Is your baby 12-18 weeks old and suddenly waking more? Started taking shorter, more frequent naps? Seeming fussier? Crying more? Doesn’t want to be put down?
Here’s what exactly happens to your baby around 3-4 months.. ⬇️⬇️⬇️
Also known as the ‘4 month sleep regression’ or a more positive way to think of it instead as a ‘progression’. This is the time when your baby’s sleep patterns start shifting. You’ve spent the last 12 weeks in the fourth trimester but now it’s time to leave infant mode and start heading into baby mode. You’re levelling up - and it’s a good thing. Your baby’s brain is developing exactly how it’s supposed to. It’s now working extra hard behind the scenes, learning new skills, adapting to the new environment and most importantly signalling that Mama and baby are now two separate beings.
As an infant, your baby spends most of the time between being REM sleep and deep sleep. Shifting easily from awake, into a deep sleep. This is why up until now your baby has been able to stay asleep easily with loud noises. You may have noticed your baby will easily sleep through the neighbours dog barking, the council working across the street or the tv or vacuum going in the background. But as their sleep cycles now start maturing and they’re spending more time in a lighter stage of sleep - they’re easily roused. They have difficulty ‘linking’ in between the different stages of sleep and they may seek more comfort as their brain continues to develop. It’s exhausting work learning all these new skills; so it’s understandable that their sleep takes a hit and they look to their parents to help them - the people they trust most in this world. But unfortunately, this is is the time you may be told ‘you need to stop feeding to sleep’, ‘you’re creating a rod for your own back’, ‘you need to break that sleep association’, ‘you need to leave your baby to cry’.. but this is extremely poor advice often sold to us by people making a profit off breaking parent/baby bonds.
Feeding to sleep is one of the most powerful and easiest tools you have - don’t feel ashamed to use it. It’s your superpower! Sucking releases a hormone called Cholecystokinin in both mother and baby - which results in a sleepy feeling being released in the body helping you both fall back to sleep faster. Breastmilk also contains many other sleep inducing hormones, amino acids and nucleotides. These are all higher concentrated through the night and may even help babies establish their own circadian rhythms. It’s built into our biology. This is what our bodies are made to do.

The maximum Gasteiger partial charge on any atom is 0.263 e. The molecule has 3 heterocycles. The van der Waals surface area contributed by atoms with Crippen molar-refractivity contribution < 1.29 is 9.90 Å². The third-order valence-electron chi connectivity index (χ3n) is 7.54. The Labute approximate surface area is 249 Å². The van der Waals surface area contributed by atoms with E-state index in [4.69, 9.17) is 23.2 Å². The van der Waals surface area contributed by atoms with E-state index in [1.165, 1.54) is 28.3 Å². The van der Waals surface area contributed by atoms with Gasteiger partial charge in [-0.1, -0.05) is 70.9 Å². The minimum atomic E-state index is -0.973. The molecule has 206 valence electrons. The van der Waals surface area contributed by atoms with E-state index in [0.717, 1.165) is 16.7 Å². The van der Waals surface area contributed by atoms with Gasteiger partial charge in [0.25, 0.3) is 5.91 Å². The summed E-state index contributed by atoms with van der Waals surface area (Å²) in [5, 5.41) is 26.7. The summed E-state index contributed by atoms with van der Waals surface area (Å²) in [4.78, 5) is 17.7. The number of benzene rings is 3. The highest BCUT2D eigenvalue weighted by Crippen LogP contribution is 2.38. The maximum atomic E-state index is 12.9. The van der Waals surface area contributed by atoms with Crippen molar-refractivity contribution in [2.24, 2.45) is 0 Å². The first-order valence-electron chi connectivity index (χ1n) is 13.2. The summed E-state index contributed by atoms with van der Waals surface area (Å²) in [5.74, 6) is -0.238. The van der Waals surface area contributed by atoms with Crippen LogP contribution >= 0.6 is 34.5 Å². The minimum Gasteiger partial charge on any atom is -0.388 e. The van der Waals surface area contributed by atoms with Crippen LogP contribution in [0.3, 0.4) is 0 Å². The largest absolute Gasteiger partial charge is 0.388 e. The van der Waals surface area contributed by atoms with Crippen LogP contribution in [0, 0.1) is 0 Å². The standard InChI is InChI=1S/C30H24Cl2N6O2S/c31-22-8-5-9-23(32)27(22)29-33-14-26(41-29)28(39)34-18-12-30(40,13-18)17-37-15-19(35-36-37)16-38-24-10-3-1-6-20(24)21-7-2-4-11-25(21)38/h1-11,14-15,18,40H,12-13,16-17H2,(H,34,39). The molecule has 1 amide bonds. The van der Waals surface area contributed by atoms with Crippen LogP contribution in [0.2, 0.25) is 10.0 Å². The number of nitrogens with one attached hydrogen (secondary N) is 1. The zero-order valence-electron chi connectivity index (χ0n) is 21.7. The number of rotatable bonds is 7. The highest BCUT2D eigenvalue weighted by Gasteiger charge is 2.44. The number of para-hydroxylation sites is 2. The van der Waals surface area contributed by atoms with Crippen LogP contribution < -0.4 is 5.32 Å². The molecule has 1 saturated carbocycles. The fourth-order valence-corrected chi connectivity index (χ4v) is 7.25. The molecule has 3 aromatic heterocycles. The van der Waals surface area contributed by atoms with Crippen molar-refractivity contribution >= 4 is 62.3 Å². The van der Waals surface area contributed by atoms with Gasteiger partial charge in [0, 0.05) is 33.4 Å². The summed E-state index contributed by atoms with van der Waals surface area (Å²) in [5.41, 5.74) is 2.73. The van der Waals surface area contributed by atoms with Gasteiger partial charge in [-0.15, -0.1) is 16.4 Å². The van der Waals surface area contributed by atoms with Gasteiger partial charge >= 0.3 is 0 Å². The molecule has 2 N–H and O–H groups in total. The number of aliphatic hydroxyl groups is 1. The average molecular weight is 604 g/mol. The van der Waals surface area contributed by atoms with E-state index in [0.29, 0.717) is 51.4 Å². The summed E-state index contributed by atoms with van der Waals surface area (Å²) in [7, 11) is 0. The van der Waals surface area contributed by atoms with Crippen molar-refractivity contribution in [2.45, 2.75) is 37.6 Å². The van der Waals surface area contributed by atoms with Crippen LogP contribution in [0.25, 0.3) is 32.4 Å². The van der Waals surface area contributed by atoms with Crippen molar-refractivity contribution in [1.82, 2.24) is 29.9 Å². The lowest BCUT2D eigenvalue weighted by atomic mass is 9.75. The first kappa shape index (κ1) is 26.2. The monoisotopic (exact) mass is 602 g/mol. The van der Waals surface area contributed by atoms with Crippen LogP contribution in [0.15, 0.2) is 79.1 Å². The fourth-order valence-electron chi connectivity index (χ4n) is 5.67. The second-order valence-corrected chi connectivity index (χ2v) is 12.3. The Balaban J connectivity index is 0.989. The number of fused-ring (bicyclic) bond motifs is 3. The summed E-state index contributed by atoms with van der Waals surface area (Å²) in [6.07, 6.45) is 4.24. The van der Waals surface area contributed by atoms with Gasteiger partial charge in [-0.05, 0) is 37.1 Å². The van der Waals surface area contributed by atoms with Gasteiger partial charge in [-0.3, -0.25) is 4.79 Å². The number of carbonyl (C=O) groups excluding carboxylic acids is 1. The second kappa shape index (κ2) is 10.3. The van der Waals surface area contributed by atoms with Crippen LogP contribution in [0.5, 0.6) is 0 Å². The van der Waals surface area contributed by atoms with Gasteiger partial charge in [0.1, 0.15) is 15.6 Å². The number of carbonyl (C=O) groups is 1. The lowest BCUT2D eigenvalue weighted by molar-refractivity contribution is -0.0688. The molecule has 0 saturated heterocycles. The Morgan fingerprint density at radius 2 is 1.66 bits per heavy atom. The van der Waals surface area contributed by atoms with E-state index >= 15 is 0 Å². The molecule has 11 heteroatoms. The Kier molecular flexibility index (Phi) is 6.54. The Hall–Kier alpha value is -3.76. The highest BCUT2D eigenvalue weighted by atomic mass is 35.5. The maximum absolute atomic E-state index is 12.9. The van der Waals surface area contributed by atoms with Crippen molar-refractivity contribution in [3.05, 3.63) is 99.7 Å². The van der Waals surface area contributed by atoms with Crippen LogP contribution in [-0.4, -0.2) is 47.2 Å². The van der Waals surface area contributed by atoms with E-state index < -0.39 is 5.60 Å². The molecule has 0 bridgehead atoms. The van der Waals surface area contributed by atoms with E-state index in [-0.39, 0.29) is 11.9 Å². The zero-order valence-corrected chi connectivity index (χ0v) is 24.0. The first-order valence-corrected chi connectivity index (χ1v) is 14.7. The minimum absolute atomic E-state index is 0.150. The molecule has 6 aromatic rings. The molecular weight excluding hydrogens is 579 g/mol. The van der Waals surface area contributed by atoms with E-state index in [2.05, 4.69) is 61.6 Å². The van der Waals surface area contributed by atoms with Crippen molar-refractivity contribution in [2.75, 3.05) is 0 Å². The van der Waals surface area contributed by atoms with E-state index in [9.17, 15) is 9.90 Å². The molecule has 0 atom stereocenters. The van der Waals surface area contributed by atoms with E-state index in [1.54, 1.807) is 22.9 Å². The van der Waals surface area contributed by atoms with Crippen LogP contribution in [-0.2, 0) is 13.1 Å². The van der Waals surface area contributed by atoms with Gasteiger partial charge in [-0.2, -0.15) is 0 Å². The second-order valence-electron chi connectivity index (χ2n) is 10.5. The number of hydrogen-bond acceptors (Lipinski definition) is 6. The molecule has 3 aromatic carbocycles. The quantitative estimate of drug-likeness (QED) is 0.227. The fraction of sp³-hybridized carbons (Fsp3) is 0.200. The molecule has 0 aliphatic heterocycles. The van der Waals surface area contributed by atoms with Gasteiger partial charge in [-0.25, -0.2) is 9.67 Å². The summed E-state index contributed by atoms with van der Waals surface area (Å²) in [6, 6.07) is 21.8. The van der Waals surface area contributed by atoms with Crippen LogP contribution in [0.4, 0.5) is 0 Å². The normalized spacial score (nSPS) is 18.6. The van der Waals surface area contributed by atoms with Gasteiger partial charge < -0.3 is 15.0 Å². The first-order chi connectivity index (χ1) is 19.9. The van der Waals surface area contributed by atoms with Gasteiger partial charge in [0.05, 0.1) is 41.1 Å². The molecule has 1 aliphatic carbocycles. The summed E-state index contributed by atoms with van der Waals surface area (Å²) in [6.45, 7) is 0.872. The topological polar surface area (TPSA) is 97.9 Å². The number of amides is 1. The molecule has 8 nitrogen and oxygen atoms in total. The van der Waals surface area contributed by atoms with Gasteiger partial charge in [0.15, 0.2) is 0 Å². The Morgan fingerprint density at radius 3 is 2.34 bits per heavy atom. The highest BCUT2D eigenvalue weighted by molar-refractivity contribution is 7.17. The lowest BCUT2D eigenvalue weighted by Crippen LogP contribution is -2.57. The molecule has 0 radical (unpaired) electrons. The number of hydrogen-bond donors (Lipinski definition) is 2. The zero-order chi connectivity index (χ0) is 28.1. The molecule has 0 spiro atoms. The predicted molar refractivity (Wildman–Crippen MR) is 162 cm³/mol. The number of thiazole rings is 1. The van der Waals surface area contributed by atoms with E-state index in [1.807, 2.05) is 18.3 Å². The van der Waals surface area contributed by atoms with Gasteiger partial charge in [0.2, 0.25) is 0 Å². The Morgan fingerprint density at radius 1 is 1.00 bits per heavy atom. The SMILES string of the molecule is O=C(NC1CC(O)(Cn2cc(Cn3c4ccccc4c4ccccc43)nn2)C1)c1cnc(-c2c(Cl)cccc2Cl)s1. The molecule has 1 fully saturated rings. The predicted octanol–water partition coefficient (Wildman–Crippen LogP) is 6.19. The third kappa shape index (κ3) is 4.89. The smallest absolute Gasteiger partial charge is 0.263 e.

Whilst this is a completely normal stage most baby’s will go through, it’s understandably equally as exhausting for parents. It’s tiring work being emotionally and physically relied on 24/7, night and day but there are things you can try to make this transition a little easier for the whole family:
- Contact napping - gets naps in however you can. Pop your feet up, a good feeding pillow tucked up under your arm and watch bulk Netflix. Catch up on that show you’ve had on your list forever.
- Stop the clock watching and listen to your baby. Watch for tired cues instead of causing unnecessary anxiety by forcing naps. Let baby tell you when they’re tired.
- Call on family and friends. Don’t be afraid to ask for help. Get them to help with the meal prepping, cleaning duties around the house and running errands.
- Invest in a good carrier here
- Practice the new movements your baby is learning during the day by doing tummy time, light exercises and spend some time out in the sunshine watching the birds and the clouds go by.
- Safe co-sleeping and bedsharing. We have some great resources here
- But most importantly, acceptance. This is only a short time in the grand scheme of the rest of your child’s life.
This won’t be forever but you don’t need to train your baby to sleep. They just don’t know how to conform to our societal expectations yet. It’s a skill they all learn in their own time - the same as crawling, walking and talking. And they learn it by being shown that you will show up time and time again until they feel safe enough to do it on their own. It’s survival instinct. How could they possibly know that they are expected to sleep 7pm-7am every night? This is a biologically normal stage and you’re not alone. It’s exhausting but your baby won’t need you this intensely forever. Some nights feel long but the years are so short. You will never look back on this time and regret holding your baby. And I’m almost 100% certain you won’t be still feeding and rocking your child to sleep when they’re 18 years old..
And remember - this. will. get. easier and it’s only ever a problem, if it’s a problem for you and YOUR family 💗
**If at any stage, you feel like your baby is waking an abnormal amount or you are worried there may be an underlying medical issue then always seek medical advice from your doctor, child health nurse or paediatrician.
Author - Leah Luscombe